So last year, I decided my blog needed something new, something different. But until last month, I wasn’t sure what. Then, someone emailed me about something else, and inspiration struck for In the Booklight.

This will be a new (as and when) series on my blog, which will feature author interviews or articles focussing on a particular book or writing project. I’m hoping this will combine typical author interviews with quirky questioning, elements of micro-review (as I will have read the book or a sample from it in order to shape my questions) and the kind of companiable background information and atmosphere that poets often give during live readings from a book. This at least is the theory.

The first interview will be next weekend, when Bert Flitcroft shares some of the ‘behind the scenes’ to his poetry pamphlet Thought-Apples. Meanwhile, a reminder of novelist Lindsay Stanberry-Flynn’s The Power of Place.

In between these posts, I will be continuing my now very condensed snippets of personal writing news.

Even since my last post, I’m delighted that these include a lovely review of The Magnetic Diaries in The Journal. I won’t reproduce the whole of Andrew Taylor’s thoughtful and considered review. But snippets include:

“There are some wonderful individual lines of poetry in this book. From ‘Friday, 4th October (Latent): ‘A stranger’s breath greases my neck’; from ‘Monday, 4th November (Unwanted Presents): ‘ice winds sting, my throat is grated beetroot’ and from ‘Tuesday, 1st October (vases I have known): ‘those cracked egg shells: cress/ pushing up from the brown spit/ embedded in their husks’.”

“Overall, this is a solid sequence that engages the reader throughout. A useful addition to the Bovary experience and is rewarding in its scope and inventiveness. Recommended.”
(The collection can be purchased from Knives, Forks and Spoons Press here, or from me directly, here.)

Meanwhile, plenty-fish, has also been reviewed in The Cannon’s Mouth:

“a talent for the unexpected: a love of the natural world that often acts as a metaphor or foil for the deepest emotions”
“Her poems are fresh, images vivid and sometimes startling – even uncomfortable (deliberately so, I would guess). I could not help recalling Eliot’s ‘Whispers of Immortality’: ‘Webster was much possessed by death / And saw the skull beneath the skin.’ Take, for example, ‘I bite down on the memory’: ‘…my back-to-front body filled with worms; / because of this heart of barbed wolf bone…’”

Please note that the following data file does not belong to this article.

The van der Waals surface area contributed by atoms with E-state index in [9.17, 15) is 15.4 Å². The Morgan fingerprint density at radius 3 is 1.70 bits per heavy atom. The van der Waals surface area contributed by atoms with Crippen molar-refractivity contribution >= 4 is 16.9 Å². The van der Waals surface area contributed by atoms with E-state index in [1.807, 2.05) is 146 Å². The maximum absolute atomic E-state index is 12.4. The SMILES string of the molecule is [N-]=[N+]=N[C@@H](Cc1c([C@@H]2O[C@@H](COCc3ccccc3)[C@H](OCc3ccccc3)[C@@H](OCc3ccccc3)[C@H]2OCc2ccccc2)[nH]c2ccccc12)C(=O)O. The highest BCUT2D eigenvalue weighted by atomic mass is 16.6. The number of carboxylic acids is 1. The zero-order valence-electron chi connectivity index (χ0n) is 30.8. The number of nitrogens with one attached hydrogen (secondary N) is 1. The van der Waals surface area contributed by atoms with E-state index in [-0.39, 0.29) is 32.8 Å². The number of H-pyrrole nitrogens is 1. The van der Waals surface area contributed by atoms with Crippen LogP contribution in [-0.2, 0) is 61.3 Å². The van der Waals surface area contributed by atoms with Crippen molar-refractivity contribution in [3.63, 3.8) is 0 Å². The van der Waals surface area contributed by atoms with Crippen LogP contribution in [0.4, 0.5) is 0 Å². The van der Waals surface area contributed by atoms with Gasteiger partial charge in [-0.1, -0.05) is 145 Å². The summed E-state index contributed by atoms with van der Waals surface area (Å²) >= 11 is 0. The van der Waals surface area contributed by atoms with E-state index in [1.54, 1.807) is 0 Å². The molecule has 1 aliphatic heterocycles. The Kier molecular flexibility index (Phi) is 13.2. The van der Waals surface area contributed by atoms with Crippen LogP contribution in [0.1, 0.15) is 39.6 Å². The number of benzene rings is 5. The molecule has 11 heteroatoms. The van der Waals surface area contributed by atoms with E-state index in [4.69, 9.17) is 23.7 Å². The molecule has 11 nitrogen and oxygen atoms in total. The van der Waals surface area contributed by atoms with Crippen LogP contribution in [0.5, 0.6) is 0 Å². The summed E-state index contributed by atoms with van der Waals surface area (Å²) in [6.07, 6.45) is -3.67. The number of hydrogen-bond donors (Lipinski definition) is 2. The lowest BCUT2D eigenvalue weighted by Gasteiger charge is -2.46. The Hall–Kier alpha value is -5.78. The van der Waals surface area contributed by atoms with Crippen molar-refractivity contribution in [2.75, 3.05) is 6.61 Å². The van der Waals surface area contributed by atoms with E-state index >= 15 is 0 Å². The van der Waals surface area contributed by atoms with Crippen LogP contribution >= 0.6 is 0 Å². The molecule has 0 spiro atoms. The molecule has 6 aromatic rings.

John Alcock in The Cannon’s Mouth, issue 57
(The collection can be purchased from Nine Arches Press, or from me directly, here.)

Other snippets include a second poem accepted for the Fairacre Press Maligned Species spider anthology, which can be purchased as an e-book here (It’s just £2.99, with money from each book donated to Buglife). I’ve also had three poems accepted for Clear Poetry and a flash fiction ‘Of Risk’ accepted for issue 3 of Rockland.

My thought for this weekend stems from a fabulous morning in Chawson First School, where I shared some of my funny children’s poems in a school assembly. The children’s response was enthusiastic, laughing, and joining in with lines. It was a great experience and made me ask myself why the children’s poems that I write are always funny, when I tend to find it hard to pull off humorous in an adults’ poem. In part, I wonder if, engaging with children, I’m able to let through the silly, light-hearted, impulsive lines that I’d almost automatically censor or edit out in everyday adult life and writing. Maybe, in the right time, place and context, we all need permission to be a little silly sometimes?